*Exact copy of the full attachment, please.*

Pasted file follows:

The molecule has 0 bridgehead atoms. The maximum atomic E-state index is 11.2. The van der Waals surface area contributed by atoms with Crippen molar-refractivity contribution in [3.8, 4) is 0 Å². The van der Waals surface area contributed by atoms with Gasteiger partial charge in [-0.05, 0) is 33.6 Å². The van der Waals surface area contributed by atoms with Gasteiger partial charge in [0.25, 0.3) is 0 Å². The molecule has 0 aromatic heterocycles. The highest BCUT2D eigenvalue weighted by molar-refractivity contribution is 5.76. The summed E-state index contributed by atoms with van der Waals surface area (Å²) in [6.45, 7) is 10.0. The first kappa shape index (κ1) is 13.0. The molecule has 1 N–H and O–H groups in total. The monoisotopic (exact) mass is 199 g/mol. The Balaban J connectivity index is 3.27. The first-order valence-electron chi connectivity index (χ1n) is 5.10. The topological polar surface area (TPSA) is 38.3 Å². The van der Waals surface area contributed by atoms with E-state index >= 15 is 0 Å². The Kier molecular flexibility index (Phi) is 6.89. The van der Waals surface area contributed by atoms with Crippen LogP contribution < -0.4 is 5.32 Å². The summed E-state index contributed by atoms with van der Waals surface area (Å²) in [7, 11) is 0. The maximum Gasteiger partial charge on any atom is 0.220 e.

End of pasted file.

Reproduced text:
The molecule has 0 bridgehead atoms. The maximum atomic E-state index is 11.2. The van der Waals surface area contributed by atoms with Crippen molar-refractivity contribution in [3.8, 4) is 0 Å². The van der Waals surface area contributed by atoms with Gasteiger partial charge in [-0.05, 0) is 33.6 Å². The van der Waals surface area contributed by atoms with Gasteiger partial charge in [0.25, 0.3) is 0 Å². The molecule has 0 aromatic heterocycles. The highest BCUT2D eigenvalue weighted by molar-refractivity contribution is 5.76. The summed E-state index contributed by atoms with van der Waals surface area (Å²) in [6.45, 7) is 10.0. The first kappa shape index (κ1) is 13.0. The molecule has 1 N–H and O–H groups in total. The monoisotopic (exact) mass is 199 g/mol. The Balaban J connectivity index is 3.27. The first-order valence-electron chi connectivity index (χ1n) is 5.10. The topological polar surface area (TPSA) is 38.3 Å². The van der Waals surface area contributed by atoms with E-state index >= 15 is 0 Å². The Kier molecular flexibility index (Phi) is 6.89. The van der Waals surface area contributed by atoms with Crippen LogP contribution < -0.4 is 5.32 Å². The summed E-state index contributed by atoms with van der Waals surface area (Å²) in [7, 11) is 0. The maximum Gasteiger partial charge on any atom is 0.220 e.